By Rocky Rushing
Proposition 6 on California’s November ballot is a politically motivated and opportunistic attempt to repeal provisions of Senate Bill 1 of 2017 to repair California’s crumbling transportation infrastructure. Voters should respond with a resounding no.
Yes, SB 1 is imperfect. It contains a “dirty-truck loophole” large enough to drive a smoke-belching 18-wheeler through. On the flip side, it contains generous sums of money for environmentally smart and sorely needed public transportation improvements and safe pedestrian walkways and bike paths.
Rendition of Automated People Mover at LAX courtesy of Discover LA
Known as the Road Repair and Accountability Act of 2017, SB 1 was introduced as a means to generate more than $5 billion annually to repair California’s deteriorating transportation infrastructure by raising the state gas tax and vehicle fees.
Sensing a voter backlash to the 12 cents per gallon tax increase imposed by SB 1, Republicans successfully recalled an Orange County state Senator who voted for the bill, Democrat Josh Newman. Hoping to drive Republican voters to the polls in November to save endangered Congressional seats, Proposition 6 was placed on the November ballot.
What’s at stake?
If approved, Proposition 6 would wipe out $5 billion-plus generated annually by SB 1, including more than $700 million in new funding for public transit projects and programs, and eliminate another $350 million annually available to transportation agencies in competitive funding.
Already, nearly 450 public transit projects throughout the state – from San Diego to Humboldt, Riverside to San Luis Obispo – have received funding and are either completed, underway or scheduled to begin.
At risk are projects such as the Automated People Mover at Los Angeles International Airport, an electric train system expected to move more than 10,000 people each hour through the sprawling airport complex with connections to bus and light rail service. In the San Francisco Bay Area, Caltrain plans to retire its diesel trains and go all electric by 2022, while the Bay Area Rapid Transit plans to expand into Silicon Valley.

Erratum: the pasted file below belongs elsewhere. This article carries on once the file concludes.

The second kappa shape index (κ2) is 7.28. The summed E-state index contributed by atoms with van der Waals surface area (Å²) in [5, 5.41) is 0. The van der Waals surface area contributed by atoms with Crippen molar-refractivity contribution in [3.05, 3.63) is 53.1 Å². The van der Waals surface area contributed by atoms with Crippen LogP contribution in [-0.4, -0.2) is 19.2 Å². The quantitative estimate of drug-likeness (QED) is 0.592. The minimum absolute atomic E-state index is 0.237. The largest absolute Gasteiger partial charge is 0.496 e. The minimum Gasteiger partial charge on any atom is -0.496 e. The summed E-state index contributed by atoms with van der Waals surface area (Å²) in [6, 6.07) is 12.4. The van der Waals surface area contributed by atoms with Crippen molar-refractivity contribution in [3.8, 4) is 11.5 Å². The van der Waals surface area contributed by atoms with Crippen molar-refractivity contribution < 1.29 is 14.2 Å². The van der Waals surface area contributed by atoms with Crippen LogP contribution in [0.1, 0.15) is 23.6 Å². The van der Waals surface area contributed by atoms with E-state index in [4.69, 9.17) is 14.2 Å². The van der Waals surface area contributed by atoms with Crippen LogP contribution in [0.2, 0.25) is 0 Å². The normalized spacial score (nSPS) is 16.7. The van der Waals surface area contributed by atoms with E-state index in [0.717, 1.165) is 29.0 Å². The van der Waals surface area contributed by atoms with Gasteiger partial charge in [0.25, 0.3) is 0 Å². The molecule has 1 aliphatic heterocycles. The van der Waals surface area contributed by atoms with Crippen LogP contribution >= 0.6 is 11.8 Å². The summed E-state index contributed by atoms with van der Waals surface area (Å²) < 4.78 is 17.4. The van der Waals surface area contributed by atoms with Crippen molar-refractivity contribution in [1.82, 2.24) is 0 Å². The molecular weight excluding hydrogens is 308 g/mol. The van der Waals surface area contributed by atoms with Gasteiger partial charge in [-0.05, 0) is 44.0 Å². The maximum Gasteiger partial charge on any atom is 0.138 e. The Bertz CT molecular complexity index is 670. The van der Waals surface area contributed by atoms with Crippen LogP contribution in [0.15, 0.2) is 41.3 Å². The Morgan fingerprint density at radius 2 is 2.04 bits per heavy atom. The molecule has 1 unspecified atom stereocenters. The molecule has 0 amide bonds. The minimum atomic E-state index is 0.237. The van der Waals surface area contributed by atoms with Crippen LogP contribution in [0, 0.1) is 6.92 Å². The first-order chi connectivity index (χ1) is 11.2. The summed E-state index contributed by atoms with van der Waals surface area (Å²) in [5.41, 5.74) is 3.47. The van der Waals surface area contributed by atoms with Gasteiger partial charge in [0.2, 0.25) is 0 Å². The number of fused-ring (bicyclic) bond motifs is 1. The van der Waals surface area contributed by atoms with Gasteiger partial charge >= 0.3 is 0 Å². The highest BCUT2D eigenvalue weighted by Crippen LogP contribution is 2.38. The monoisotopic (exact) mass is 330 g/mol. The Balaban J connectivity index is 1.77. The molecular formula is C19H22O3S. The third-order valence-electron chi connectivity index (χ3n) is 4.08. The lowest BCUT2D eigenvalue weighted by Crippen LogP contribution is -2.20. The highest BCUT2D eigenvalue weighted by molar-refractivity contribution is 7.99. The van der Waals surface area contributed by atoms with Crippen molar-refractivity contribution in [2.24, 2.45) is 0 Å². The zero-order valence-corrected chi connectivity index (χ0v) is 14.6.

Getting people out of their cars and getting them to their destinations in clean, efficient modes of transportation without polluting our lungs and endangering our climate is what these transformative projects are all about.
Expanding our public transit systems is important to meeting California’s clean air and climate protection mandates.
Not only would Proposition 6 cast a cloud of uncertainty over the these projects and hundreds more, any future increases to the state gas tax would require ballot-box approval, which could mean a red light for transportation improvement projects for decades to come.
Not eliminated with the passage of Proposition 6, however, would be the “dirty-truck loophole” as it came to be known.
The loophole was amended into the bill during the 11th hour to appease the trucking industry and win over business-friendly Democrats who were squeamish about supporting a gas tax increase.
The amendment, which turned off most environmental groups to the bill including Coalition for Clean Air, exempts large, aging diesel trucks from regulations aimed at reducing the health and environmental harms caused by air pollution – especially in low-income neighborhoods.
So, environmentally speaking, SB 1 is definitely a mixed bag. But Proposition 6 is certainly no solution. If passed, our state’s credibility as a national leader in transforming our transportation system will be badly undermined and elected officials throughout the nation will be even more reluctant to raise the costs of pollution.
Join a broad coalition of environmental, social justice, public health, business, labor, seniors and other organizations in opposing Proposition 6.